Richard Anderson Lab

Research: Receptor Control of Autophagy

A Kinase Independent Role for EGF Receptor in Autophagy Initiation

The Epidermal Growth Factor Receptor (EGFR) is over-expressed and/or over-activated in numerous human cancers. EGFR activation suppresses autophagy in tumor cells, and inhibition of EGFR signaling induces autophagy. We have discovered an unanticipated role for the inactive EGFR in autophagy initiation

Figure 1

Model for initiation of autophagy by the inactive EGF receptor. EGFR is continuously cycling between the plasma membrane and intracellular membrane compartments. Upon serum starvation EGFR directly interacts with LAPTM4B and this initiates autophagy by modulating the Beclin 1 complex(Cell, In press).

(Cell, in press). Inactive EGFR directly interacts with the oncoprotein LAPTM4B that is required for the endosomal accumulation of EGFR upon serum starvation. Inactive EGFR and LAPTM4B stabilize each other at endosomes and recruit the Exocyst subcomplex containing Sec5. We show that inactive EGFR, LAPTM4B, and the Sec5 subcomplex are all required for basal and starvation induced autophagy. LAPTM4B and Sec5 promote EGFR association with Rubicon (an autophagy inhibitor), and this controls Beclin 1 disassociation from Rubicon to initiate autophagy. Thus, the oncoprotein LAPTM4B facilitates the role of inactive EGFR in autophagy initiation (see Figure). This pathway is selective (perhaps specific) for the EGF receptor and positioned to control tumor metabolism and promote tumor cell survival upon serum deprivation or metabolic stress. Remarkably, the inhibition of EGFR with specific kinase inhibitors also induces autophagy and may be a mechanism that impedes the effective use of these drugs in most cancer therapies(Cell, In press).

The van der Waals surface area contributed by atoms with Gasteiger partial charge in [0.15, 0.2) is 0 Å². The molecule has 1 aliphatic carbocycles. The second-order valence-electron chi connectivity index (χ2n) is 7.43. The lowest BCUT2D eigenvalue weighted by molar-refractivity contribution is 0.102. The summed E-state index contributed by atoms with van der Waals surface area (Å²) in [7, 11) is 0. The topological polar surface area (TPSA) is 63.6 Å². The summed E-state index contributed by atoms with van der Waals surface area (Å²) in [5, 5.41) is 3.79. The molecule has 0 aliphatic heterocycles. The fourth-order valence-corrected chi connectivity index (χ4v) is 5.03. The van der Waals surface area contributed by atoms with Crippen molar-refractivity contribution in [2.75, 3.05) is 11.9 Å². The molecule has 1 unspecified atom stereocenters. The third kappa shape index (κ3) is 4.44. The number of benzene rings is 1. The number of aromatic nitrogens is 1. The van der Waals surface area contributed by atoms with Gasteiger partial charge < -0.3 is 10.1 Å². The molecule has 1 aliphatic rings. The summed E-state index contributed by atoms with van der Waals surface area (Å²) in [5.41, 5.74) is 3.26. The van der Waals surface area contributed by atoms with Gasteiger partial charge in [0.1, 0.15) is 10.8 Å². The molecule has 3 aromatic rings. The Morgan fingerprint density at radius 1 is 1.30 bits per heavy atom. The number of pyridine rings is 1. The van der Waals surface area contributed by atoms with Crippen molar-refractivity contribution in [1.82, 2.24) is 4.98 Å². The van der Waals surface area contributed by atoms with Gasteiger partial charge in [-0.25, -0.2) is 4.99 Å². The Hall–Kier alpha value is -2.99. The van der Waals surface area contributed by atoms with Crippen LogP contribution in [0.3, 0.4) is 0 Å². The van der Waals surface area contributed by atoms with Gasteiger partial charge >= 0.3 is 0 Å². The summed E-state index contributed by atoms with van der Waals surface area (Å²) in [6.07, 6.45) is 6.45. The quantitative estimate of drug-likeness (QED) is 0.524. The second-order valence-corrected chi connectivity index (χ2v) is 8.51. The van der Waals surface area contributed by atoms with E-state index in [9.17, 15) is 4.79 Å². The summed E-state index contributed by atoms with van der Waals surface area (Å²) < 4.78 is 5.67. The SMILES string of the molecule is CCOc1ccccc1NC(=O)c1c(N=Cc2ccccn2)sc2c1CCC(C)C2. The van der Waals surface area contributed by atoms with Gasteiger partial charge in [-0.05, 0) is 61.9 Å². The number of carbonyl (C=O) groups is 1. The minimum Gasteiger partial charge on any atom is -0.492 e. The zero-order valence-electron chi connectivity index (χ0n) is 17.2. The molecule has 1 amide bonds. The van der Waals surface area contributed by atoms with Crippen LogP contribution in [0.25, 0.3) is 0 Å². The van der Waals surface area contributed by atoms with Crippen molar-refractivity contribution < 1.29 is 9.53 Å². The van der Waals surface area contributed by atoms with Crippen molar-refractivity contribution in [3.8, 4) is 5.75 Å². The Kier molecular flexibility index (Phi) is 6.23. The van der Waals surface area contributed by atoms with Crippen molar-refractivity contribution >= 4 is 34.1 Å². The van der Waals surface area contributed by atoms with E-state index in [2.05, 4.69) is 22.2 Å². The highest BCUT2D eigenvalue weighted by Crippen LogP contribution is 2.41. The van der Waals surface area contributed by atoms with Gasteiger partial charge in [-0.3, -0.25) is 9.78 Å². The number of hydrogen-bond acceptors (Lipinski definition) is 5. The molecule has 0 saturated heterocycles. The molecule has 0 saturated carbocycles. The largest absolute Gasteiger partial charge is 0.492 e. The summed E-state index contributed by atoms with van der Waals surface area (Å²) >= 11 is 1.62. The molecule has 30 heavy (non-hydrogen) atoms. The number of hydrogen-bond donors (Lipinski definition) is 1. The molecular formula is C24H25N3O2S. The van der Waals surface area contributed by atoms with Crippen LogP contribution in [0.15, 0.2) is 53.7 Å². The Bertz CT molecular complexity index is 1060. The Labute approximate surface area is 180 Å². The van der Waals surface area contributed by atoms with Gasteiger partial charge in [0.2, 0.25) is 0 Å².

These combined results indicate that the EGF receptor is uniquely regulated by endosomal mechanisms that both enhance and prolong its spatial signaling and control key metabolic pathway that enhance cell survival upon stress or inhibition of activity. These discoveries have opened unexpected mechanisms for EGFR in the proliferation and cell survival that appear specific for this receptor.